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The Book Was Better: The One by John Marrs, Now on Netflix

The One by John Marrs tells the story of the effect of a dating app whose technology matches users with their genetic soulmate through a newly discovered DNA matching program. The novel is told from the perspectives of multiple characters, one of whom is the woman who discovered the science behind the app. I read it and loved it back in October 2020, so when I heard that there would be a Netflix show coming out based on the book in March 2021, I was pretty excited.

The show was not quite what I expected. The premise of the dating app was the same, but the show featured an entirely different cast of characters. The woman who created the app was the most similar to a character from the book, but even she had a name change (in the book she’s Ellie, in the show she’s Rebecca). Her personality was similar, but her plot line was not. Honestly, you could watch the show and read the book in either order (even though I’m always a strong advocate for reading the book first). They’re just that different.

I generally love a good “all the separate characters end up connecting somehow” story, which the show delivered. However, one thing I found so fascinating about the book was the choice to not have the different characters relate to each other at all, beyond their usage of the dating app.

(Warning: spoilers for the novel ahead). In the book, the plot twist ending of the two different narrators’ storylines is a wonderfully bold choice. We discover that Ellie’s supposed match actually hacked into the system, falsely matching himself with her and creating false matches all around the world. Suddenly, the other storylines we’ve been reading all along begin to crumble, as the readers, along with the characters, wonder which, if any, of the matches are legitimate.

(More novel spoilers here!) My personal favorite storyline from the novel was when the chapters were narrated by a man who was a serial killer. His match was a police officer. This man, who describes himself as incapable of love and compassion, did find himself growing close to his match, leaving the reader reeling when we learned their DNA may not be connected at all.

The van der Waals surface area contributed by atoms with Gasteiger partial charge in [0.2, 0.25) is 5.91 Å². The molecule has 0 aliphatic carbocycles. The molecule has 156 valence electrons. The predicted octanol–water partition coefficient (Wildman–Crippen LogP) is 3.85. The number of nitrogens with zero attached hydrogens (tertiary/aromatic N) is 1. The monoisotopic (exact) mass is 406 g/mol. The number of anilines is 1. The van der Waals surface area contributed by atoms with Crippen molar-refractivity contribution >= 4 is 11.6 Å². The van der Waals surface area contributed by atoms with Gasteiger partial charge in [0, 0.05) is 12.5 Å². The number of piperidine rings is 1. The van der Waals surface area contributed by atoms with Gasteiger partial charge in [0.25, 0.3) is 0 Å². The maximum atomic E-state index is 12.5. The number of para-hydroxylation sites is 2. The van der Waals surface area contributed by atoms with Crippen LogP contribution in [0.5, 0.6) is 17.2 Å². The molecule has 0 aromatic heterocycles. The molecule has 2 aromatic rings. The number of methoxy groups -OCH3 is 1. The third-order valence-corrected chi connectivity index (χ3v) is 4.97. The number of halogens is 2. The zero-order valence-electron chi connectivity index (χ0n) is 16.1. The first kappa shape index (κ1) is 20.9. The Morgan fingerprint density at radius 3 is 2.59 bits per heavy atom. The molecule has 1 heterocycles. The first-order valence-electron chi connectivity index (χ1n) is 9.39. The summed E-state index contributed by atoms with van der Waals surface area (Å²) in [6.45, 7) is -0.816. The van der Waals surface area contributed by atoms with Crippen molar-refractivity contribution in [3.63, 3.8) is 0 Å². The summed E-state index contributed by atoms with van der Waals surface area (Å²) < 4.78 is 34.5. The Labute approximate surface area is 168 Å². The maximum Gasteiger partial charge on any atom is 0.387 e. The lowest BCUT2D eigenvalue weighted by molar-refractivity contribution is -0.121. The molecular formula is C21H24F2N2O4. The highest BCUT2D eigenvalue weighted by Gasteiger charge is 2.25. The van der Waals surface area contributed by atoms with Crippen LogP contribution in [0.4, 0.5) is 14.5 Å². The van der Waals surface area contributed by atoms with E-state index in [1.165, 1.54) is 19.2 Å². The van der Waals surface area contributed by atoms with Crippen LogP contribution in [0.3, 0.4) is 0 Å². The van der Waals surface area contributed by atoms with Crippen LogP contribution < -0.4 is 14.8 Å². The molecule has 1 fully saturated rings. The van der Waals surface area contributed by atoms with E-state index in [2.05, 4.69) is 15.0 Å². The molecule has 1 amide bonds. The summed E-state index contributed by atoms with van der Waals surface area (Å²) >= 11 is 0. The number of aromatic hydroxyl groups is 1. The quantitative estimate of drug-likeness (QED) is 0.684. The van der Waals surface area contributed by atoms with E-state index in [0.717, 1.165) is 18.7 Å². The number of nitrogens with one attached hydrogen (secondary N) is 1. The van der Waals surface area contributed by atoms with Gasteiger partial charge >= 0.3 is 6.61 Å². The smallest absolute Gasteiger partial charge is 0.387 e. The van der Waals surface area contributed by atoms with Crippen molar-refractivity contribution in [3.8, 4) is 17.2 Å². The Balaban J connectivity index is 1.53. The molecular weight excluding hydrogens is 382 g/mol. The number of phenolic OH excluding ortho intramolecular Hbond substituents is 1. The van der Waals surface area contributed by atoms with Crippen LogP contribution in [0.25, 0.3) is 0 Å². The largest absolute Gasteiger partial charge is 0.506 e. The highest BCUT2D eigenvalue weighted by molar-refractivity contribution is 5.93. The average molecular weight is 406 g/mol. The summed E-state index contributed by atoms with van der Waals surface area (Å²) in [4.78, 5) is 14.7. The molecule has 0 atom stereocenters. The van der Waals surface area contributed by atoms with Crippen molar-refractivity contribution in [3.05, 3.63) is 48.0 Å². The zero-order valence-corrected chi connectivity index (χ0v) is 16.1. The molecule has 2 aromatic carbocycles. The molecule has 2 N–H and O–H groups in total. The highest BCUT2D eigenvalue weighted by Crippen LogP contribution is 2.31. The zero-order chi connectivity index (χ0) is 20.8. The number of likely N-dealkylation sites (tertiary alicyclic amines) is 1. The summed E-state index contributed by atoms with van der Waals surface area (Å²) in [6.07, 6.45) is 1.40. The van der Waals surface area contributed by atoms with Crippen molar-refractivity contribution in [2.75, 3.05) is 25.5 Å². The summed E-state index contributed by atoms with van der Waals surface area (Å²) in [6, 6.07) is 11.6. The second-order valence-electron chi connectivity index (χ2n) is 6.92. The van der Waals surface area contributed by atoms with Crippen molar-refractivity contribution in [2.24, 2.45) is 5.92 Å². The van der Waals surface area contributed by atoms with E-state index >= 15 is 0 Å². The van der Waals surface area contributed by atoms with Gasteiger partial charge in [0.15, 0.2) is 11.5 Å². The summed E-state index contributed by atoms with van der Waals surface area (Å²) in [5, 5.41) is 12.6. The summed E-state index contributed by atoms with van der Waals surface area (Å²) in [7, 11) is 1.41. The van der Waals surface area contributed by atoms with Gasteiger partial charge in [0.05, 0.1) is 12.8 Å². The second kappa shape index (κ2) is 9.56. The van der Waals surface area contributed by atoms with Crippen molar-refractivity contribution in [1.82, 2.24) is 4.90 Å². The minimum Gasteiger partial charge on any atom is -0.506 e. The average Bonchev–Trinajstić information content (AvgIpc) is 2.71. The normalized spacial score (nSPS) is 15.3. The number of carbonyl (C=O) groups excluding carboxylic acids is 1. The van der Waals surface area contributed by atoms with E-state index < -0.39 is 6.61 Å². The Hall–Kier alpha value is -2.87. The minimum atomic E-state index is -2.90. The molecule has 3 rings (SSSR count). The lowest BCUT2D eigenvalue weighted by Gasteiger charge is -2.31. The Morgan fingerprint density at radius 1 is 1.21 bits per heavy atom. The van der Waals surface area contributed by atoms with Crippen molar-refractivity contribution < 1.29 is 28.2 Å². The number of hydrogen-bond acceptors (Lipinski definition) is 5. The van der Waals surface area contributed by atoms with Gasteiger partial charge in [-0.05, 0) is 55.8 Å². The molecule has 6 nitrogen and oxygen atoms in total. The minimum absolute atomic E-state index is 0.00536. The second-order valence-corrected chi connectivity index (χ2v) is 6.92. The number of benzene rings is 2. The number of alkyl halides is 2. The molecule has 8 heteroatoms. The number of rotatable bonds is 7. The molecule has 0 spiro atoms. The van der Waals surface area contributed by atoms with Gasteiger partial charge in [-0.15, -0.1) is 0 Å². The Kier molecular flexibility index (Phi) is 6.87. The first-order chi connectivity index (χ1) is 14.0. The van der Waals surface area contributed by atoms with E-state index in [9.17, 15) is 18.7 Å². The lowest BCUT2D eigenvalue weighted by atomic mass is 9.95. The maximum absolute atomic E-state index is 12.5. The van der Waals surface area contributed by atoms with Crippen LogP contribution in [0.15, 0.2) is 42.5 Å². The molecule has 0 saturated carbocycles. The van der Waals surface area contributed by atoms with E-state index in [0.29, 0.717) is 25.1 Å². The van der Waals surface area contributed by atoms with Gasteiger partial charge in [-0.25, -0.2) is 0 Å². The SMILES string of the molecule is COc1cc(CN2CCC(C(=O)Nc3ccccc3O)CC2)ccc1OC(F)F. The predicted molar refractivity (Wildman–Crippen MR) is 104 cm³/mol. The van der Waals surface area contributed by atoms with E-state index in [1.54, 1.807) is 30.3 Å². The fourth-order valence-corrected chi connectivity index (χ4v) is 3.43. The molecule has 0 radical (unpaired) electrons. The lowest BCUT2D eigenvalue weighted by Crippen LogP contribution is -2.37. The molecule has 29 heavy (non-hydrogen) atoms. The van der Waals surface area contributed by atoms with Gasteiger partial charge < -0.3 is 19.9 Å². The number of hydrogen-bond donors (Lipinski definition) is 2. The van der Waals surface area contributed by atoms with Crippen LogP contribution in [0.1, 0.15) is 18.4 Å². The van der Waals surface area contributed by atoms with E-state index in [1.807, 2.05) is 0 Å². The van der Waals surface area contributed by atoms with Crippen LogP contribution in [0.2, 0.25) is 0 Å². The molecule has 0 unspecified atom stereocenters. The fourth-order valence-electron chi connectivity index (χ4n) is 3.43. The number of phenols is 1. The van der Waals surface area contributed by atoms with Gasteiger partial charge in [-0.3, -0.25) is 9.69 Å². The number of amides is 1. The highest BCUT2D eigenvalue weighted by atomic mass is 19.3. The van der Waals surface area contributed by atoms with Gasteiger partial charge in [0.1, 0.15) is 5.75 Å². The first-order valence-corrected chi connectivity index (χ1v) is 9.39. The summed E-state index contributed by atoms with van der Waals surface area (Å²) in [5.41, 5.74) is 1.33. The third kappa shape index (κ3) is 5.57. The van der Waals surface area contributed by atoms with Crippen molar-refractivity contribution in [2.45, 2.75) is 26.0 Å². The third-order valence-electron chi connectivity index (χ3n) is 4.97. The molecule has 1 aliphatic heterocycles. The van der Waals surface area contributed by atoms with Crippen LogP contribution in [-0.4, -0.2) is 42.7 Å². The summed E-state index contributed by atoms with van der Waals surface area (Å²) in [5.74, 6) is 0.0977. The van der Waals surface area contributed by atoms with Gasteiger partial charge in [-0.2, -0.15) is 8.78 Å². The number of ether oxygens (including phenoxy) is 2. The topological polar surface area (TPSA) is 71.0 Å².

In contrast, the show bases its plot around a murder mystery. The body of a man who was close to Rebecca turns up in the river more than a year after he went missing. Though Rebecca is the main character of the show, it also focuses on the lives of other people who are participating in the matching system, the most significant of which is the lead detective in the murder case.

Netflix title screen
Photo by Thibault Penin from Unsplash

Also, both the novel and the movie offer a diverse cast of characters, which is always great to see in mainstream media. In the novel, one of the storylines is told by a man who, despite spending his life thinking he was straight, is matched with another man. In the show, the lead detective on the murder case is a bisexual woman whose match is a woman.

Honestly, I think I would have enjoyed the show a lot more if I hadn’t known the book it was based on. The novel is an absolutely wild, fast-paced thriller with plot twists in every chapter, and I just didn’t get that same effect from the show. Still, the show provides the same rich commentary on the effects of the app as the book, and it was overall an entertaining and satisfying watch.

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Gabrielle is a junior studying English at Boston University. When she's not writing for Her Campus, you can find her listening to Taylor Swift, reading (or writing!) a YA novel, or exploring new places in Boston. You can follow her on insta @gabriellepeck15.
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